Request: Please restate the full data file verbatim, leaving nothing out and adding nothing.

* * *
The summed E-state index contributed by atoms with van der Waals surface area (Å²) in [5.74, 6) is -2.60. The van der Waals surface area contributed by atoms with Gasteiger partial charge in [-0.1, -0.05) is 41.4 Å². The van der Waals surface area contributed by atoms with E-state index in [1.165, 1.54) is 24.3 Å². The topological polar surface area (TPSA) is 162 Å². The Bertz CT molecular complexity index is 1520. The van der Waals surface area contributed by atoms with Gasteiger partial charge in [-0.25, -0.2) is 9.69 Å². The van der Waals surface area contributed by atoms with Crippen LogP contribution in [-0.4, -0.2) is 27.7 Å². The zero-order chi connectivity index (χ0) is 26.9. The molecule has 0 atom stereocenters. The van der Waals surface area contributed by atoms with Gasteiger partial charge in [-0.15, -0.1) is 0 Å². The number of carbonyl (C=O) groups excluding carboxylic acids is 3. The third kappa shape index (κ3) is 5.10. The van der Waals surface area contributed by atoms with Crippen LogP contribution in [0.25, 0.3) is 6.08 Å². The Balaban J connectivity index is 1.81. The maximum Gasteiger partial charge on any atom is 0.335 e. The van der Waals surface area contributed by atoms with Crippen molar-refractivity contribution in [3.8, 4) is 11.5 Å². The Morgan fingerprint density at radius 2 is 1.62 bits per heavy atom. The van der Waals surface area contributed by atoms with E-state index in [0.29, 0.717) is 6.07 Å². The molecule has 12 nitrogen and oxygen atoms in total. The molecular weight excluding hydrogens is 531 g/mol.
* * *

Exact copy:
The summed E-state index contributed by atoms with van der Waals surface area (Å²) in [5.74, 6) is -2.60. The van der Waals surface area contributed by atoms with Gasteiger partial charge in [-0.1, -0.05) is 41.4 Å². The van der Waals surface area contributed by atoms with E-state index in [1.165, 1.54) is 24.3 Å². The topological polar surface area (TPSA) is 162 Å². The Bertz CT molecular complexity index is 1520. The van der Waals surface area contributed by atoms with Gasteiger partial charge in [-0.25, -0.2) is 9.69 Å². The van der Waals surface area contributed by atoms with Crippen LogP contribution in [-0.4, -0.2) is 27.7 Å². The zero-order chi connectivity index (χ0) is 26.9. The molecule has 0 atom stereocenters. The van der Waals surface area contributed by atoms with Gasteiger partial charge in [-0.15, -0.1) is 0 Å². The number of carbonyl (C=O) groups excluding carboxylic acids is 3. The third kappa shape index (κ3) is 5.10. The van der Waals surface area contributed by atoms with Crippen LogP contribution in [0.25, 0.3) is 6.08 Å². The Balaban J connectivity index is 1.81. The maximum Gasteiger partial charge on any atom is 0.335 e. The van der Waals surface area contributed by atoms with Crippen molar-refractivity contribution in [3.8, 4) is 11.5 Å². The Morgan fingerprint density at radius 2 is 1.62 bits per heavy atom. The van der Waals surface area contributed by atoms with E-state index in [0.29, 0.717) is 6.07 Å². The molecule has 12 nitrogen and oxygen atoms in total. The molecular weight excluding hydrogens is 531 g/mol.